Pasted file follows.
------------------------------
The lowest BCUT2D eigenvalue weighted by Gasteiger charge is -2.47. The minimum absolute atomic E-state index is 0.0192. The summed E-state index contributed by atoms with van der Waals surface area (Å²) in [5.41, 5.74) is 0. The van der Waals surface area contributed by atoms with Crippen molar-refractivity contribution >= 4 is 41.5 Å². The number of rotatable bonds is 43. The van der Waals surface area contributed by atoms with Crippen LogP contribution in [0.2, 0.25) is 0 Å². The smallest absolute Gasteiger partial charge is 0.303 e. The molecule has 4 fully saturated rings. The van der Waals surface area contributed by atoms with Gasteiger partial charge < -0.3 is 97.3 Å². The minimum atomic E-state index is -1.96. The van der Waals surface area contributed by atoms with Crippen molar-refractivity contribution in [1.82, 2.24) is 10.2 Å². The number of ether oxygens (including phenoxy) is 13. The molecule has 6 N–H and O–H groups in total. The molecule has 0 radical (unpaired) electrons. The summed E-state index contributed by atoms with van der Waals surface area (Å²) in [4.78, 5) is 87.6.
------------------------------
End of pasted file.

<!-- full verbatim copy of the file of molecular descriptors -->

The lowest BCUT2D eigenvalue weighted by Gasteiger charge is -2.47. The minimum absolute atomic E-state index is 0.0192. The summed E-state index contributed by atoms with van der Waals surface area (Å²) in [5.41, 5.74) is 0. The van der Waals surface area contributed by atoms with Crippen molar-refractivity contribution >= 4 is 41.5 Å². The number of rotatable bonds is 43. The van der Waals surface area contributed by atoms with Crippen LogP contribution in [0.2, 0.25) is 0 Å². The smallest absolute Gasteiger partial charge is 0.303 e. The molecule has 4 fully saturated rings. The van der Waals surface area contributed by atoms with Gasteiger partial charge < -0.3 is 97.3 Å². The minimum atomic E-state index is -1.96. The van der Waals surface area contributed by atoms with Crippen molar-refractivity contribution in [1.82, 2.24) is 10.2 Å². The number of ether oxygens (including phenoxy) is 13. The molecule has 6 N–H and O–H groups in total. The molecule has 0 radical (unpaired) electrons. The summed E-state index contributed by atoms with van der Waals surface area (Å²) in [4.78, 5) is 87.6.